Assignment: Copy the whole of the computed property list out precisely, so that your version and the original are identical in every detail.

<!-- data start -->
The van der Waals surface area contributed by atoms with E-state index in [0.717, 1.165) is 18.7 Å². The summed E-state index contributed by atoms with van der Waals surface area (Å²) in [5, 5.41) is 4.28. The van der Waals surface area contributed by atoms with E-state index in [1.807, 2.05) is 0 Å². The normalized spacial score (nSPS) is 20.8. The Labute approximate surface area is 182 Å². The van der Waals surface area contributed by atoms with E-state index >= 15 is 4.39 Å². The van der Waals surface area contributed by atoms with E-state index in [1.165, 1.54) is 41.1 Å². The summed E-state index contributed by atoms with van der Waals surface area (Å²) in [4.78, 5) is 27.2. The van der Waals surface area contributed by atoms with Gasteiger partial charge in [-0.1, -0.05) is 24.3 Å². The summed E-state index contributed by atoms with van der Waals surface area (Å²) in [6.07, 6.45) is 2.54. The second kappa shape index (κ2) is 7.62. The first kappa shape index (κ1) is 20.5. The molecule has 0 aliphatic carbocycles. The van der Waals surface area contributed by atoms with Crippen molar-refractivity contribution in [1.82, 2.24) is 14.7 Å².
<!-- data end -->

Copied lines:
The van der Waals surface area contributed by atoms with E-state index in [0.717, 1.165) is 18.7 Å². The summed E-state index contributed by atoms with van der Waals surface area (Å²) in [5, 5.41) is 4.28. The van der Waals surface area contributed by atoms with E-state index in [1.807, 2.05) is 0 Å². The normalized spacial score (nSPS) is 20.8. The Labute approximate surface area is 182 Å². The van der Waals surface area contributed by atoms with E-state index >= 15 is 4.39 Å². The van der Waals surface area contributed by atoms with E-state index in [1.165, 1.54) is 41.1 Å². The summed E-state index contributed by atoms with van der Waals surface area (Å²) in [4.78, 5) is 27.2. The van der Waals surface area contributed by atoms with Gasteiger partial charge in [-0.1, -0.05) is 24.3 Å². The summed E-state index contributed by atoms with van der Waals surface area (Å²) in [6.07, 6.45) is 2.54. The second kappa shape index (κ2) is 7.62. The first kappa shape index (κ1) is 20.5. The molecule has 0 aliphatic carbocycles. The van der Waals surface area contributed by atoms with Crippen molar-refractivity contribution in [1.82, 2.24) is 14.7 Å².